The red carpet treatment for Trump, however, was often more show than new substance. The billions in arms deals and other economic agreements signed were almost entirely letters of intent, not final contracts, and most had been in the works for some time. Given the price of oil, it remains unclear how the Saudis can afford them. The medal the king awarded to Trump was the same medal King Abdullah gave Bush and Obama.
The Saudis were willing to risk some embarrassment to curry their guests' favor by letting him address the Muslim world on Islam from the summit. In the end, the president delivered a carefully worded message that was long on rhetoric and short on specifics. He did denounce the Iranian government and all but called for regime change in Tehran — music to the king's ears. He did not discuss Saudi Arabia's decades of promoting intolerance and extremism in the Muslim world. Human rights and gender equality were given little attention. The focus was on the Muslim world uniting behind Washington and Riyadh against terrorism and Iran.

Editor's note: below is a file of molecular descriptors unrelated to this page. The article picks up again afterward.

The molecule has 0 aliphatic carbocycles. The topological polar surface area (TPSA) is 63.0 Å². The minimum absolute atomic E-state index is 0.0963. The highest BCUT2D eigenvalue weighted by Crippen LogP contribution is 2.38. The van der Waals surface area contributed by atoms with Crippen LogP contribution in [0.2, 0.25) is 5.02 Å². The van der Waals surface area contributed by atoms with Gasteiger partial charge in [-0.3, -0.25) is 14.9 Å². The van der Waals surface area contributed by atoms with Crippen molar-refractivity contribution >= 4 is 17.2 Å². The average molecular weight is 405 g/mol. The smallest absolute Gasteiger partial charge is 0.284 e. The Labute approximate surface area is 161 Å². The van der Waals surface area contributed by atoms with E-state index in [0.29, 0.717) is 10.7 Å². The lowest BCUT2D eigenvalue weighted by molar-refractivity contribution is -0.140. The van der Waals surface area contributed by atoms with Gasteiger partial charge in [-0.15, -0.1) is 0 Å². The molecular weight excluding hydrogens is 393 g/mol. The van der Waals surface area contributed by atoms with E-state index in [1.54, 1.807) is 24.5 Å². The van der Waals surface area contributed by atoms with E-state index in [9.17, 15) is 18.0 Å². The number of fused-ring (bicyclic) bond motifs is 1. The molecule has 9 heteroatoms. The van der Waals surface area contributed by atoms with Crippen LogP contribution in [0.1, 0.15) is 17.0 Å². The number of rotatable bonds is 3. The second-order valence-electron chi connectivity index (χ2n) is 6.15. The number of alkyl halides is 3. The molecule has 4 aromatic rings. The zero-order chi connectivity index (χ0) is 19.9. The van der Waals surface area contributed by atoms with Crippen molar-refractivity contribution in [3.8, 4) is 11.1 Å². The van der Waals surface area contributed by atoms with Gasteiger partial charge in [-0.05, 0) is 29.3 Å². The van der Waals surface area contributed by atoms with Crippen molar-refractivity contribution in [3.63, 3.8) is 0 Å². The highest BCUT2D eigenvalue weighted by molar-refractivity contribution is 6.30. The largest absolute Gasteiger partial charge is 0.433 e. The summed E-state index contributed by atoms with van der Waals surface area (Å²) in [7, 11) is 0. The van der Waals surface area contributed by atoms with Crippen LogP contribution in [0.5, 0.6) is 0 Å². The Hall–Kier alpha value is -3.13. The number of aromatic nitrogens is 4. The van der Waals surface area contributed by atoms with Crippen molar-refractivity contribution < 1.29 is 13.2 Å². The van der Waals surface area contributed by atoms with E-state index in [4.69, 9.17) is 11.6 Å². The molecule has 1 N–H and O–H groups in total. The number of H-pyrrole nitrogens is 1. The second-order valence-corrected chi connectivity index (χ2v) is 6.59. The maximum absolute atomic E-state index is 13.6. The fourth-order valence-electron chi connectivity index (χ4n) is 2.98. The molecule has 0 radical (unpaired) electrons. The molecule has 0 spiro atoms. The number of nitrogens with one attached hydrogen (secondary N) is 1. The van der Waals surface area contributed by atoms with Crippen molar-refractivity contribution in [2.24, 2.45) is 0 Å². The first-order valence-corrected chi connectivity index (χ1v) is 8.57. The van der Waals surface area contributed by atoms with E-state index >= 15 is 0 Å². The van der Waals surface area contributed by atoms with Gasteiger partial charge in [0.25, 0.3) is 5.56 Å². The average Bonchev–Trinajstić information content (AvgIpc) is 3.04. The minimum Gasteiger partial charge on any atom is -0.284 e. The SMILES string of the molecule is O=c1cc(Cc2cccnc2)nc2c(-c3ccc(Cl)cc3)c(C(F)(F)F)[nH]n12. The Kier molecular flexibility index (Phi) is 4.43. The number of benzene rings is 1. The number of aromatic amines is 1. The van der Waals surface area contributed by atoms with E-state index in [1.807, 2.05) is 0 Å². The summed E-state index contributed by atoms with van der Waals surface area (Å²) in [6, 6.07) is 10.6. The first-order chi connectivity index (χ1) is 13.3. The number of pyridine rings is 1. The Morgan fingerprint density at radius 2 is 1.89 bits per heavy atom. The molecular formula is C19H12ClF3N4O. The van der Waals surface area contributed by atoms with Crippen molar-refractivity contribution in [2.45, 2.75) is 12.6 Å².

The king's signature policy initiative of his 2½-year reign is the war in Yemen. Defense Minister Prince Mohammed bin Salman, the king's favored son, promised a decisive victory 25 months ago but the war is still a stalemate. The Saudis have avoided putting their own ground troops into offensive operations against the Houthis and former President Ali Abdullah Saleh for fear of embarrassment if they underperform. The Royal Saudi Air Force has performed above expectations, but the air campaign has not defeated the rebels nor halted their missile attacks on the kingdom. A missile was fired at Riyadh just as Air Force One left the United States but was intercepted by Saudi defense forces.
Now there are growing signs of a split emerging in the coalition the Saudis created to fight the war. The Saudi-backed government of President Abed Rabbo Mansour Hadi has been struggling to gain control of Aden airport, the largest in the territory Hadi claims, from Yemeni militias backed by the United Arab Emirates (UAE) since February. The Saudis even sent in Sudanese troops — one of their most loyal and well-paid allies — to take the airport but without success. The tense standoff between rival factions makes the city a powder keg.